He also filmed some short amateur films. (He would later become a movie and music critic for the German magazine Der Spiegel and the Swiss paper Neue Zürcher Zeitung). It was also in Munich that he met Gerhard Augustin, who for many years would be his producer. In 1967 he met German film director Werner Herzog and played a role in his first movie Lebenszeichen (1968). Fricke was later responsible for the soundtracks of several of Herzog's movies, among them Nosferatu: Phantom der Nacht (with Klaus Kinski and Bruno Ganz), Aguirre, the Wrath of God and Heart of Glass.Fricke also made a cameo appearance in Herzog's Jeder für sich und Gott gegen alle (1974). Fricke was one of the first musicians to own and use a Moog III synthesizer, with which he recorded Popol Vuh's first two albums "Affenstunde" and "In den Gärten Pharaos".
His recordings with the instruments left an indelible mark on German electronic music. However, he later significantly gave his Moog to fellow German musician Klaus Schulze and renounced electronic music. In 1970, together with Holger Truelsch and Frank Fiedler, he founded the group Popol Vuh. The name is taken from a Mayan manuscript. Fricke was the leader of the group until his death, almost always together with guitarist and drummer Daniel Fichelscher.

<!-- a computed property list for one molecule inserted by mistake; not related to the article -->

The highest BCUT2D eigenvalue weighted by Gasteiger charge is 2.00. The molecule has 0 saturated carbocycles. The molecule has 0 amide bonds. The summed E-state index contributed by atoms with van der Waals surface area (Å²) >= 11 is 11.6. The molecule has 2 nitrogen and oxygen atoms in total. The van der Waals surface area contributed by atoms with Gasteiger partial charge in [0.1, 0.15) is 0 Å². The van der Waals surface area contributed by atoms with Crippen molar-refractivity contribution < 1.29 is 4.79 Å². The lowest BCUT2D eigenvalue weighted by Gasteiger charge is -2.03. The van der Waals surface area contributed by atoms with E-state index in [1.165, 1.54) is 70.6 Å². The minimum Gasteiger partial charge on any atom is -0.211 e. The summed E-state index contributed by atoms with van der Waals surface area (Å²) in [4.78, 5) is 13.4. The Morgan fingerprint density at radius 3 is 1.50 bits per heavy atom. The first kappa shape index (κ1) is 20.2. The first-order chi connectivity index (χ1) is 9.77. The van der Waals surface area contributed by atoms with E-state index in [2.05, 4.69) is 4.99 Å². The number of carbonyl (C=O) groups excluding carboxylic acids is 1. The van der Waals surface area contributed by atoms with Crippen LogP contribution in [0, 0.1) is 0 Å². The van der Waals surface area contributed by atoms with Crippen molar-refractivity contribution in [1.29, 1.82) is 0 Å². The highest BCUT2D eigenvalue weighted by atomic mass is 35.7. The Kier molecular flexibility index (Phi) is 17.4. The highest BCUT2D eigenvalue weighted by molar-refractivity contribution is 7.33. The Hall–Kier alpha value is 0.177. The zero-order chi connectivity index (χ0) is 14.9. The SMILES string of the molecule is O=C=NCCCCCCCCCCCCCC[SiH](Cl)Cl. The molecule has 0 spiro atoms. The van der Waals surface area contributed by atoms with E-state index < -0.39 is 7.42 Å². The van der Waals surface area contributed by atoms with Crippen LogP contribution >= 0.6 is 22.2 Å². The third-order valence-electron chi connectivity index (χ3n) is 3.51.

Fricke also recorded an album of Mozart compositions. Besides working on his own music, Fricke collaborated with many German musicians. In 1972 he played in the Tangerine Dream's Zeit double album and collaborated with Renate Knaup of Amon Düül II. Together with Fichelscher, from 1973 to 1974 he was a member of former Popol Vuh guitarist Connie Veit's band Gila. In 1992 he recorded an album of Mozart compositions.
In the 1998 he organized audio/video installations, among them "Messa di Orfeo" in the Italian city of Molfetta. Beginning in the '70's, Fricke dedicated himself to musicotherapy. He also developed an original form of therapy called the "Alphabet of the Body". Together with former Popol Vuh member Frank Fiedler, who was a competent cameraman, Fricke produced a series of films of spiritual inspiration set in the Sinai desert, Israel, Lebanon, Mesopotamia, Morocco, Afghanistan, Tibet and Nepal. Fricke died of a stroke in Munich in 2001, at the age of 57. In October 2003 Klaus Schulze wrote: "Florian was and remains an important forerunner of contemporary ethnic and religious music. He chose electronic music and his big Moog to free himself from the restraints of traditional music, but soon discovered that he didn't get a lot out of it and opted for the acoustic path instead.
Here, he went on to create a new world, which Werner Herzog loves so much, transforming the thought patterns of electronic music into the language of acoustic ethno music." Read more on Last.fm. User-contributed text is available under the Creative Commons By-SA License; additional terms may apply..
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